Victorian Sterling Silver Albertina Purse & Heart Bracelet (VICB002)
Victorian Sterling Silver Albertina Purse & Heart Bracelet. This Victorian era bracelet is so special. It is sterling silver, with a sterling silver hallmark on the padlock clasp. The beautiful rare bracelet has four sections of double strand antique braided and rope chain are anchored by decorativee silver balls and centred with a hand engraved slide which does not move. An unusual and rare purse fob and heart shaped padlock with a safety chain complete this beautiful antique bracelet.
Note: An Albert chain, usually made of silver or gold, is a watch chain in the 19th century. It has a "T" bar on the one end, which is used to attach the chain to a button hole in a waistcoat, while the other end is fitted with a swivel hook to attach the watch. There was usually a small length of chain joined to the end with the "T" bar, to which a fob, seal or charm was attached. When the watch is placed in the wastecoat pocket , the looped chain and the fob-end is visible. The links are often twisted to allow the chain to lie on the waste coat.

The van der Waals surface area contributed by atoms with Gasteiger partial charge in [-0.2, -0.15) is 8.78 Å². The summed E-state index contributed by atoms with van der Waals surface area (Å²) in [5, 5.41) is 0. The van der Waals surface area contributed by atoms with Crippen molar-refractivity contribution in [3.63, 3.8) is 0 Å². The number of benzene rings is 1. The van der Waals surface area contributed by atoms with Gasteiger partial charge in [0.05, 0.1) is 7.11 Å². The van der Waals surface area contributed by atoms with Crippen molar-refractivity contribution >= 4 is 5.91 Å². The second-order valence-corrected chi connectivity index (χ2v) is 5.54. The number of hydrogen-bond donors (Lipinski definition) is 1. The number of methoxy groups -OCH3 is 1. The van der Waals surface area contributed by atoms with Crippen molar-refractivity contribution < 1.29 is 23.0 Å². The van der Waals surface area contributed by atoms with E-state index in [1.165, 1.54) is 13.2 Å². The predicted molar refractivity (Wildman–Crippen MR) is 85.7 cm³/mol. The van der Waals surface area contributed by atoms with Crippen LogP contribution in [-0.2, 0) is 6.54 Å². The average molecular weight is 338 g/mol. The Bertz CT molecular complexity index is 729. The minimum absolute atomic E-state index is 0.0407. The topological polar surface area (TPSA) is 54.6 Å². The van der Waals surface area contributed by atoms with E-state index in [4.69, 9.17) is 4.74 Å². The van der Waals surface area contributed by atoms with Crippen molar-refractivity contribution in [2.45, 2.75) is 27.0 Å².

The "Albert" chain was supposedly named after a style of chain worn by Price Albert, the prince consort and husband of Queen Victoria.
The "double" Albert was a chain symmetrically draped between both watch pockets on the waistcoat, with the T-bar and pendant chain in the middle. One end of the chain had the watch attached. and the other end of the chain may have Vesta (match) case, cigar cutter or small pocket knife attached. The Albet chain continued to be used for it's tented purpose until the 20th century when the pocket watch was superseded by the wristwatch, after which it became fashionable to wear the Albert chain as a necklace.
An Albertina chain is the name given to a watch chain worn by women. The chains were generally finer than Albert chains, and often were multi-stranded. Theses "Albertina" chains were often made into bracelets such as this beautiful example.
Measurements: 7 1/2"
Weight: 22.85 grams
Date: Circa 1880